Nutshell: Very good. Standout drama with some exceptional performances.
"Resistance" is a prime example of what Star Trek is all about. Star Trek may be science fiction, but it always works better when dealing with human situations and character interaction. This is an episode that, with a few alterations, could have been written for any of the Trek series. It has nothing to do with being 70,000 light years away from home, or being lost where things are new and unfamiliar. It doesn't rely on worthless technical jargon or fancy special effects to get the job done. It just takes a few actors, gives them a decent story, drops them onto a few sets, and suddenly we have very good drama—one of the best episodes of the season.
Opening in mid-crisis with a compelling teaser, "Resistance" creates an immediate sense of urgency, as Janeway's away team beams down to negotiate with a resistance group on a backward planet. This shows Voyager in a crucial moment of need—if the crew cannot get a hold of a vital substance in the next few hours, the warp engines will never be able to be restarted. This is a fresh opening. It's been a long time since a Star Trek crew has been in such a serious situation that under-the-table negotiating becomes the only option.
In the middle of this trade, the hostile planetary ruling force, called the Mokra, busts the away team—Tuvok and Torres are arrested. Neelix manages to escape and return to the ship with the substance. Janeway is injured in the fight but rescued by a crazy old sympathizer named Caylem (Joel Grey), who thinks Janeway is his daughter.
The remainder of the episode deals with Janeway's attempts to rescue her arrested officers from the local Mokra prison, while Chakotay attempts to negotiate a truce with a stubborn Mokra official named Augris (Alan Scarfe). There are also some scenes inside Tuvok and Torres' prison cell as they wait to be interrogated by the Mokra officials.
Janeway's attempts are simultaneously eased and complicated by Caylem, who wants to help his "daughter" in her jailbreak mission. The plot takes a back seat to the very strong characterization between Janeway and Caylem. Joel Grey turns in a riveting performance as the eccentric but optimistic old man—definitely the best guest star the series has featured to date. Kate Mulgrew is also terrific, with perhaps her best performance yet. The two characters seem to be a fountain of effortless charisma.
Caylem also believes his wife has been incarcerated in the prison for years and wants to rescue her now that his "daughter" has come home. But Janeway is reluctant to take him along—he's quite a liability—but she decides it's the least she can do for him, considering how much help he has been to her.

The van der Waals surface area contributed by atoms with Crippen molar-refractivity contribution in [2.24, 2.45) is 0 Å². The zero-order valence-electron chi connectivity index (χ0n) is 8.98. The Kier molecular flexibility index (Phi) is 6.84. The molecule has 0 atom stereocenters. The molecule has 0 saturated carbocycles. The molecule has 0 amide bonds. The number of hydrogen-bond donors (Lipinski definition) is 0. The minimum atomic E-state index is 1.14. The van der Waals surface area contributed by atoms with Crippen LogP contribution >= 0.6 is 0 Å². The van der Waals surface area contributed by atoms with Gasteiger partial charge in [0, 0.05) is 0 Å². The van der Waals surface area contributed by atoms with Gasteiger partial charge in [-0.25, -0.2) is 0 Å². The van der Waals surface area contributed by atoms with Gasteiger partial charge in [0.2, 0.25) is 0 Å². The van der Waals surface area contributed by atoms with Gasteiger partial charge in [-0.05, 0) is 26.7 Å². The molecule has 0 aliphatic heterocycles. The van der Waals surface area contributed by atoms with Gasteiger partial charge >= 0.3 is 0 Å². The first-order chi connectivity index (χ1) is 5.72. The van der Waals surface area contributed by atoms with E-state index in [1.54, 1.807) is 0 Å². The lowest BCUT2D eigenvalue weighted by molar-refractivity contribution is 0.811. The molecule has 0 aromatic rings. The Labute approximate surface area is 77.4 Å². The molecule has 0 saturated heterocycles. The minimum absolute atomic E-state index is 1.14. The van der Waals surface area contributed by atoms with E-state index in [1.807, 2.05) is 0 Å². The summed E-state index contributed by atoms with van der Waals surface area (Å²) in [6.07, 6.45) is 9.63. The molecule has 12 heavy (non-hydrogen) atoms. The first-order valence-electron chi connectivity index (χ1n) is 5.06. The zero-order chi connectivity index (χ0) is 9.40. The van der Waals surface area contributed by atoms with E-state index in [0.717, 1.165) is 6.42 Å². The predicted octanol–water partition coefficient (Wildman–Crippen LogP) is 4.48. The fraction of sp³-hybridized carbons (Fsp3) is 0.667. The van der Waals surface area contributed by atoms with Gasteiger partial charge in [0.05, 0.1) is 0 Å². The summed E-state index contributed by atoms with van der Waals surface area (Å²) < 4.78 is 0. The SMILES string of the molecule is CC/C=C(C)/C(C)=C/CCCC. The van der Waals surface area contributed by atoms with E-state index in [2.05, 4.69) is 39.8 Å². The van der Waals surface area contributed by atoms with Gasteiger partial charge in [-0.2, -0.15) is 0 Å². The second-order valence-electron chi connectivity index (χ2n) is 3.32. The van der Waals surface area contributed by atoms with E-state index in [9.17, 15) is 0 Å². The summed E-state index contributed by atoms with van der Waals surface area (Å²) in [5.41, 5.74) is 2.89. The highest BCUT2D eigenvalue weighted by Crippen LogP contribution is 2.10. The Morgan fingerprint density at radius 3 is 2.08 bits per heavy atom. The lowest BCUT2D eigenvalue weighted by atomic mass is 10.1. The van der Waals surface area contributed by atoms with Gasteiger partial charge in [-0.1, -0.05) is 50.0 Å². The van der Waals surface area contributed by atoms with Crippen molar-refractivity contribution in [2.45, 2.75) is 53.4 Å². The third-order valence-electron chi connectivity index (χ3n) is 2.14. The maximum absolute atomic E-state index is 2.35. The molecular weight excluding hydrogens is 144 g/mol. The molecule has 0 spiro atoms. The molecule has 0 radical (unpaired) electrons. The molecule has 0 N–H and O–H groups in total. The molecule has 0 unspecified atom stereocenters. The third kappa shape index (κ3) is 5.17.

The episode ends with some adventurous elements, as Janeway gets the chance to single-handedly go undercover to rescue her arrested crew members (something Picard could never do, because, if for no other reason, Riker would refuse to let him beam down). This is wonderfully handled by Winrich Kolbe, who plays the scene with precision that doesn't go over-the-top with excessive fisticuffs, but rather an even-handed approach, while demonstrating Janeway's ability to play a smart and determined heroine.
Similarly, the scenes featuring Tuvok and Torres are also quite good because they remain in the realm of plausibility. The idea of Tuvok screaming in pain during his torture is certainly reasonable enough, as is Torres' misconception of the Vulcan's inability to simply "tune out" the experience. The way both Tuvok and Torres remain in character is definitely in the show's favor—Torres is angry and looking for a fight, while Tuvok keeps a cool head while thinking of appropriate forms of retaliation. These scenes could have easily misfired—particularly during the jailbreak—but careful attention is taken to assure credible characterization takes precedence over the more obvious possibility of oversimplified vengeance.
The only excess in "Resistance" is the Voyager-in-jeopardy angle, which is mostly unnecessary. For that matter, Augris' visit to the ship seems a dramatic dead end in retrospect. But, fortunately, most of the Voyager's role in the plot is wisely not stressed.
What this episode is truly about is the small, two-person drama between Janeway and Caylem, which is a hands-down success. The ending, where Janeway allows Caylem to die believing he has accomplished his mission and saved his family, is a poignant moment. It highlights a character whose life has gone from one moment of suffering to the next, and, as a result, has created a fantasy to compensate for the loneliness. The ultimate tragedy is how the Mokra used Caylem's situation as an example for the rest of the people they oppress. Janeway's final words allow him the very least he deserves—to die with a certain amount of happiness and dignity.
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